Washington, D.C., Jan. 6 – During a presentation on sustainable communities at the National Building Museum, developer Jonathan Rose stressed the importance of transit-oriented urban development as part of the solution to environmental and social issues.
Rose was the first speaker in “Sustainable Communities,” a presentation series that will run over the next nine months in conjunction with the museum’s “Green Community” exhibit, which showcases neighborhoods and cities that are working together to foster sustainability through environmentally and socially responsible practices.
Jonathan Rose Cos. describes itself as “repairing the fabric of cities, towns, and villages, while preserving the land around them.” Drawing on this mission and a rich portfolio of infill communities and urban rehabs, Rose demonstrated diverse methods for creating sustainable, affordable housing projects that make sense for their residents while enhancing the surrounding community and preserving the living environment.
“I do not believe you can have truly green communities unless they are dense and transit served,” Rose said.
Previous visions of the country’s landscape have left us with sprawled developments with little sense of place, low-income housing reduced to trailers far from jobs and opportunity, and uninspiring hollowed-out urban cores. But the tide is shifting as more Americans recognize the economic and environmental benefits of smart growth and more developers look to create a better legacy of community.
Few people think about how closely housing and transit are tied together, the developer stated. But a building cannot exist without the means of getting to and from it. For example, a typical suburban single-family home uses 115 million BTU annually and requires 125 million BTU for transportation of its residents. That same house built green and in an urban setting can operate at 69 million BTU and require 20 million BTU for transit.
The challenges lie in proper integration, both on the community planning level and with government agencies. “We need to stop subsidizing urban sprawl because it’s environmentally irresponsible,” he said, advocating instead for higher-density green communities gathered around public transit.
Current methods and funding don’t always reward alternative methods of transportation; what’s more, highway and transit administrations must begin collaborating rather than competing against each other for funding. Practical growth will look beyond the dead end and will require smart systems that better integrate travel networks for bikes, cars, buses, and rail.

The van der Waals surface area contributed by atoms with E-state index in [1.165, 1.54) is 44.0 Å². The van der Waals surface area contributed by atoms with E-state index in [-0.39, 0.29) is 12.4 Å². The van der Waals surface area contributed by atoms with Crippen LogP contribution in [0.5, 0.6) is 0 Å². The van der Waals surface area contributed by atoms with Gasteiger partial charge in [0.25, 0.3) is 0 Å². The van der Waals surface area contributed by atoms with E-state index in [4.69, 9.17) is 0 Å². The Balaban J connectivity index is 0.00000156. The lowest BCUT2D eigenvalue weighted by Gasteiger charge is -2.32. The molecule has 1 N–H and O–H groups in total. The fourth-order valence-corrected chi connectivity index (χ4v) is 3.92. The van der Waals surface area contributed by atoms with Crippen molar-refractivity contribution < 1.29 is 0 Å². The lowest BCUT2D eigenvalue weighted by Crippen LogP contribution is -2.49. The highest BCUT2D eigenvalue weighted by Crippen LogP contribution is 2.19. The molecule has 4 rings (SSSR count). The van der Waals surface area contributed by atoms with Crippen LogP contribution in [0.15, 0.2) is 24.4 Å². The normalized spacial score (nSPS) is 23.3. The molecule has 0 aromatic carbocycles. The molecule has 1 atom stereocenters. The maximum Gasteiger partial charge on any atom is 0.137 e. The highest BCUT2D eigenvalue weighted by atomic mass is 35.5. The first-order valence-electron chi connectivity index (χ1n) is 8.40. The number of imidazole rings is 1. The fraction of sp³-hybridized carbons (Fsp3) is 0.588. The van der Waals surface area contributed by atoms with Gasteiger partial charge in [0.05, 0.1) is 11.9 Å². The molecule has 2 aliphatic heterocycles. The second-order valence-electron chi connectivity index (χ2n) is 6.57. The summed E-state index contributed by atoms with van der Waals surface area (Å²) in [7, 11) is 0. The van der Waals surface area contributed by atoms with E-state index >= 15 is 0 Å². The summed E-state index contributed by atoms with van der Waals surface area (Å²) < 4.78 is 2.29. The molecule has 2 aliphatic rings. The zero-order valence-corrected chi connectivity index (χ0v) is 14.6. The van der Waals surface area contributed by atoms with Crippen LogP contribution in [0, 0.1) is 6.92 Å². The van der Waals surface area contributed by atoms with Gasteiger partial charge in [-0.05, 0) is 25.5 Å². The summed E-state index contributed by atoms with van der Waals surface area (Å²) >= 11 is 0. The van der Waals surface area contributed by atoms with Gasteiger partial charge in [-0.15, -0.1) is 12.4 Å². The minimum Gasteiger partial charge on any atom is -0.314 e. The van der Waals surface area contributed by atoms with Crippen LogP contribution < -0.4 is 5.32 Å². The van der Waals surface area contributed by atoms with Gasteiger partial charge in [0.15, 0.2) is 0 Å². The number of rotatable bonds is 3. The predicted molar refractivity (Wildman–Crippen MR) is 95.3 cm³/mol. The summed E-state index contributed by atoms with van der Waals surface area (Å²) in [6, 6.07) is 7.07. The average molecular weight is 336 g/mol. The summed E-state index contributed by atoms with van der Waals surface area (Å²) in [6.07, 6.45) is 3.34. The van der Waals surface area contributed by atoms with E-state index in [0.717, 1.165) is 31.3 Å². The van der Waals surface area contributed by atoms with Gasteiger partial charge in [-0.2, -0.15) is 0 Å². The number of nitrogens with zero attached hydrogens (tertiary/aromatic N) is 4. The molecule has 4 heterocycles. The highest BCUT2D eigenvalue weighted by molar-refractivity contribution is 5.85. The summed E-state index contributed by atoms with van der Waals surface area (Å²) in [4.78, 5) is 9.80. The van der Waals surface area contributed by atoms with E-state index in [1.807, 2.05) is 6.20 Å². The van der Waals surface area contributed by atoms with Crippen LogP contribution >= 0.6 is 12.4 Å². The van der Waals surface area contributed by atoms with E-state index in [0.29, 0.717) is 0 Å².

“It’s not about 80/20; it’s about are we going to build the last infrastructure of the 20th century or the first infrastructure of the 21st century?”
We also must change our cultural perceptions of transit, Rose said. Buses are viewed as a second-class mode of transportation, and it’s a stereotype that is reinforced by seemingly unfair treatment of conditions. For example, Rose showed pictures of a pristine rail station in Stamford, Conn., directly adjacent to a run-down, littered bus depot.
“We need to create this integrated system so that everyone is made to feel comfortable riding both.”
On the community level, developers must foster connectivity between housing and transit, with techniques as simple as creating or enhancing pathways to and from transportation hubs.
“There’s no one perfect solution,” Rose cautioned. “But we need to think of integrated solutions.”
Integration of community is just as important to Rose’s mission as integration with transit. Many of his projects include bonus public gathering places, such as amphitheaters, spiritual centers, gardens, and parks. A recent project in the Bronx included a youth construction training academy.
In addition, “As we densify cities, we have to bring green into cities,” Rose said, citing a “biophilic” desire in which we all like to be in touch with nature. Most of his buildings and developments integrate natural features, including green roofs and courtyards in multifamily buildings and green spaces and community-gathering points in developments. In some cases, residents become directly involved in upkeep and planning of gardens and public spaces.
Extras such as these not only benefit the residents, but can ease local resistance. For example, residents of Irvington, N.Y., initially opposed the renovation of the historic Burnham Building into low-income housing—until they learned that the first floor would be converted into a new library.
Aesthetics also are key to acceptance. The reasons America is against growth is because developers built junk, Rose said, and the only way to avoid NIMBYism “is if the development is appropriate for that community.” Show residents how the project’s design will blend with the existing fabric and what additional features—both community and retail—it will bring with it.
“You have to have great design of density.”
And though most would expect higher costs to accompany stronger communities, that’s just not the case, Rose indicated. Creativity of design can generate savings that can be applied to additional green features. “It’s not about spending more money,” Rose said. “It’s about spending more thought.”